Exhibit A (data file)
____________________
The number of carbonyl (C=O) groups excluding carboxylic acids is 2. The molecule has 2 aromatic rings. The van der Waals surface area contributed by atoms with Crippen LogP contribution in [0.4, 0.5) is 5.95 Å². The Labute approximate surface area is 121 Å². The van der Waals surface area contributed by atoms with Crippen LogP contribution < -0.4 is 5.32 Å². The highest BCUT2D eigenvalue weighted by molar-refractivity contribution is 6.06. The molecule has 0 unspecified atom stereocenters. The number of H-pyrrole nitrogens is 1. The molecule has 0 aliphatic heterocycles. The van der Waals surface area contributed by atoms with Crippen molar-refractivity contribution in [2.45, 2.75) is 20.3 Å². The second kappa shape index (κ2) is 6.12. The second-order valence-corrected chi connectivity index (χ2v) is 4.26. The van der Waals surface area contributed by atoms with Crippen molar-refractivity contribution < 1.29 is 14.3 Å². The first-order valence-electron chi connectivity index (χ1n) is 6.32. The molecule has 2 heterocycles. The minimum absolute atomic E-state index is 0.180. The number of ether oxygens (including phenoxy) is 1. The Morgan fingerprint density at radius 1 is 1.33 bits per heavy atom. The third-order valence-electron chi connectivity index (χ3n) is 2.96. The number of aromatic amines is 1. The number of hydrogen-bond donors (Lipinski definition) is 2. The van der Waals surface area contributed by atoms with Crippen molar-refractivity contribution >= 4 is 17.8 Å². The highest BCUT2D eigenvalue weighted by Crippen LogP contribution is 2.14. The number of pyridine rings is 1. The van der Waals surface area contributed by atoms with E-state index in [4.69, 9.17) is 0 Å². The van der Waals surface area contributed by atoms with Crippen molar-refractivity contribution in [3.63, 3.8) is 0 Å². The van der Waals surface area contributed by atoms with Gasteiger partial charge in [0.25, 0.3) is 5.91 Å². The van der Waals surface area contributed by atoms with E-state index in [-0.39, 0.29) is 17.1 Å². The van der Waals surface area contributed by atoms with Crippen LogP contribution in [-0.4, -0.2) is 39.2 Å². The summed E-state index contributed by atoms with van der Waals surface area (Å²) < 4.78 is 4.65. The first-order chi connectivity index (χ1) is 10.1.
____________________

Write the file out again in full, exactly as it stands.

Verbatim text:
The number of carbonyl (C=O) groups excluding carboxylic acids is 2. The molecule has 2 aromatic rings. The van der Waals surface area contributed by atoms with Crippen LogP contribution in [0.4, 0.5) is 5.95 Å². The Labute approximate surface area is 121 Å². The van der Waals surface area contributed by atoms with Crippen LogP contribution < -0.4 is 5.32 Å². The highest BCUT2D eigenvalue weighted by molar-refractivity contribution is 6.06. The molecule has 0 unspecified atom stereocenters. The number of H-pyrrole nitrogens is 1. The molecule has 0 aliphatic heterocycles. The van der Waals surface area contributed by atoms with Crippen molar-refractivity contribution in [2.45, 2.75) is 20.3 Å². The second kappa shape index (κ2) is 6.12. The second-order valence-corrected chi connectivity index (χ2v) is 4.26. The van der Waals surface area contributed by atoms with Crippen molar-refractivity contribution < 1.29 is 14.3 Å². The first-order valence-electron chi connectivity index (χ1n) is 6.32. The molecule has 2 heterocycles. The minimum absolute atomic E-state index is 0.180. The number of ether oxygens (including phenoxy) is 1. The Morgan fingerprint density at radius 1 is 1.33 bits per heavy atom. The third-order valence-electron chi connectivity index (χ3n) is 2.96. The number of aromatic amines is 1. The number of hydrogen-bond donors (Lipinski definition) is 2. The van der Waals surface area contributed by atoms with Crippen molar-refractivity contribution >= 4 is 17.8 Å². The highest BCUT2D eigenvalue weighted by Crippen LogP contribution is 2.14. The number of pyridine rings is 1. The van der Waals surface area contributed by atoms with E-state index in [4.69, 9.17) is 0 Å². The van der Waals surface area contributed by atoms with Crippen molar-refractivity contribution in [3.63, 3.8) is 0 Å². The van der Waals surface area contributed by atoms with Gasteiger partial charge in [0.25, 0.3) is 5.91 Å². The van der Waals surface area contributed by atoms with E-state index in [-0.39, 0.29) is 17.1 Å². The van der Waals surface area contributed by atoms with Crippen LogP contribution in [-0.4, -0.2) is 39.2 Å². The summed E-state index contributed by atoms with van der Waals surface area (Å²) < 4.78 is 4.65. The first-order chi connectivity index (χ1) is 10.1.